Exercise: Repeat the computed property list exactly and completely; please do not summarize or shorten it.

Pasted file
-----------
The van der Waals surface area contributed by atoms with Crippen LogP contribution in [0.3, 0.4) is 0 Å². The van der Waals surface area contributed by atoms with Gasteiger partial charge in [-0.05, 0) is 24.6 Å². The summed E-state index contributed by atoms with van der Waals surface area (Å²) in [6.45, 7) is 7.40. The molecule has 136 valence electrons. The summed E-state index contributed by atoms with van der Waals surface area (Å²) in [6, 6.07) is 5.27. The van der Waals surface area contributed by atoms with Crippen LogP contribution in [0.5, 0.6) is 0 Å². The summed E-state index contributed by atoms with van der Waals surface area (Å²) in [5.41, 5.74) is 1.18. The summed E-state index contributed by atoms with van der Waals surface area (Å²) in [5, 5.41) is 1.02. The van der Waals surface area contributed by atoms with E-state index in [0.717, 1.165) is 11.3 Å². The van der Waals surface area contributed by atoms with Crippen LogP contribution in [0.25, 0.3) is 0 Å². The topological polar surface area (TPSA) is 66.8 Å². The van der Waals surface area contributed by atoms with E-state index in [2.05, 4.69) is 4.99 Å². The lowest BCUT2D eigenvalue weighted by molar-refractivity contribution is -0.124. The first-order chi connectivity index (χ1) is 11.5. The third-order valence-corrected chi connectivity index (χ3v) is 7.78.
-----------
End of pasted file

The van der Waals surface area contributed by atoms with Crippen LogP contribution in [0.3, 0.4) is 0 Å². The van der Waals surface area contributed by atoms with Gasteiger partial charge in [-0.05, 0) is 24.6 Å². The summed E-state index contributed by atoms with van der Waals surface area (Å²) in [6.45, 7) is 7.40. The molecule has 136 valence electrons. The summed E-state index contributed by atoms with van der Waals surface area (Å²) in [6, 6.07) is 5.27. The van der Waals surface area contributed by atoms with Crippen LogP contribution in [0.5, 0.6) is 0 Å². The summed E-state index contributed by atoms with van der Waals surface area (Å²) in [5.41, 5.74) is 1.18. The summed E-state index contributed by atoms with van der Waals surface area (Å²) in [5, 5.41) is 1.02. The van der Waals surface area contributed by atoms with E-state index in [0.717, 1.165) is 11.3 Å². The van der Waals surface area contributed by atoms with Crippen LogP contribution in [0.25, 0.3) is 0 Å². The topological polar surface area (TPSA) is 66.8 Å². The van der Waals surface area contributed by atoms with E-state index in [2.05, 4.69) is 4.99 Å². The lowest BCUT2D eigenvalue weighted by molar-refractivity contribution is -0.124. The first-order chi connectivity index (χ1) is 11.5. The third-order valence-corrected chi connectivity index (χ3v) is 7.78.